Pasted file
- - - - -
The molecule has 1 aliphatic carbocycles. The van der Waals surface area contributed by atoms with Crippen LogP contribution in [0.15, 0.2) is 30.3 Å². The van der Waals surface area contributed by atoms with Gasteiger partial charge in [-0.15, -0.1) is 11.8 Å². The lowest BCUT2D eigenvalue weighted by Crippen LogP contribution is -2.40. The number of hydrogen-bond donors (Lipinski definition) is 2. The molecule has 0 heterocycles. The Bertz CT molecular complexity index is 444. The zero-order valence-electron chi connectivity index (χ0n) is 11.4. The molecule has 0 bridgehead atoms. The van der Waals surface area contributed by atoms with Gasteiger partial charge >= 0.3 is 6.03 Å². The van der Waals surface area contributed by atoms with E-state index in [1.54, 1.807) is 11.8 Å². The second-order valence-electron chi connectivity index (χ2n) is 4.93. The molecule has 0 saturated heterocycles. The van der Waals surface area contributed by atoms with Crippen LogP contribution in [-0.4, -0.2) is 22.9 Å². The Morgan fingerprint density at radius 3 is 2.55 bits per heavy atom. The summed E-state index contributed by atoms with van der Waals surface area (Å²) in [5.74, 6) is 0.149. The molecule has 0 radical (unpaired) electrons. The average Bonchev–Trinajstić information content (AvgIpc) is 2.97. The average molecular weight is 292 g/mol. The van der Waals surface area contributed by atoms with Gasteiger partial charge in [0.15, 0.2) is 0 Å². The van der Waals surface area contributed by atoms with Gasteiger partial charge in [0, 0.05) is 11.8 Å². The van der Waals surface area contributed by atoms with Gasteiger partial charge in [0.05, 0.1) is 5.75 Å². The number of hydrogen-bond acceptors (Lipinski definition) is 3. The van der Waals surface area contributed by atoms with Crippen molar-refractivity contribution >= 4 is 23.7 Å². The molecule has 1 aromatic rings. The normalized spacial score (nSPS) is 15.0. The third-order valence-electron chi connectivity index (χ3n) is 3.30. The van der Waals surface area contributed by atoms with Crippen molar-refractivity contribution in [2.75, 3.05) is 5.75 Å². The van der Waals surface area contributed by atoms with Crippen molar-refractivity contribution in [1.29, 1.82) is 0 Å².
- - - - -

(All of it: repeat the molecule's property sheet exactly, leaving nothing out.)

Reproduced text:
The molecule has 1 aliphatic carbocycles. The van der Waals surface area contributed by atoms with Crippen LogP contribution in [0.15, 0.2) is 30.3 Å². The van der Waals surface area contributed by atoms with Gasteiger partial charge in [-0.15, -0.1) is 11.8 Å². The lowest BCUT2D eigenvalue weighted by Crippen LogP contribution is -2.40. The number of hydrogen-bond donors (Lipinski definition) is 2. The molecule has 0 heterocycles. The Bertz CT molecular complexity index is 444. The zero-order valence-electron chi connectivity index (χ0n) is 11.4. The molecule has 0 bridgehead atoms. The van der Waals surface area contributed by atoms with Gasteiger partial charge >= 0.3 is 6.03 Å². The van der Waals surface area contributed by atoms with E-state index in [1.54, 1.807) is 11.8 Å². The second-order valence-electron chi connectivity index (χ2n) is 4.93. The molecule has 0 saturated heterocycles. The van der Waals surface area contributed by atoms with Crippen LogP contribution in [-0.4, -0.2) is 22.9 Å². The Morgan fingerprint density at radius 3 is 2.55 bits per heavy atom. The summed E-state index contributed by atoms with van der Waals surface area (Å²) in [5.74, 6) is 0.149. The molecule has 0 radical (unpaired) electrons. The average Bonchev–Trinajstić information content (AvgIpc) is 2.97. The average molecular weight is 292 g/mol. The van der Waals surface area contributed by atoms with Gasteiger partial charge in [0.15, 0.2) is 0 Å². The van der Waals surface area contributed by atoms with Gasteiger partial charge in [0, 0.05) is 11.8 Å². The van der Waals surface area contributed by atoms with Gasteiger partial charge in [0.05, 0.1) is 5.75 Å². The number of hydrogen-bond acceptors (Lipinski definition) is 3. The van der Waals surface area contributed by atoms with Crippen molar-refractivity contribution >= 4 is 23.7 Å². The molecule has 1 aromatic rings. The normalized spacial score (nSPS) is 15.0. The third-order valence-electron chi connectivity index (χ3n) is 3.30. The van der Waals surface area contributed by atoms with Crippen molar-refractivity contribution in [2.75, 3.05) is 5.75 Å². The van der Waals surface area contributed by atoms with Crippen molar-refractivity contribution in [1.29, 1.82) is 0 Å².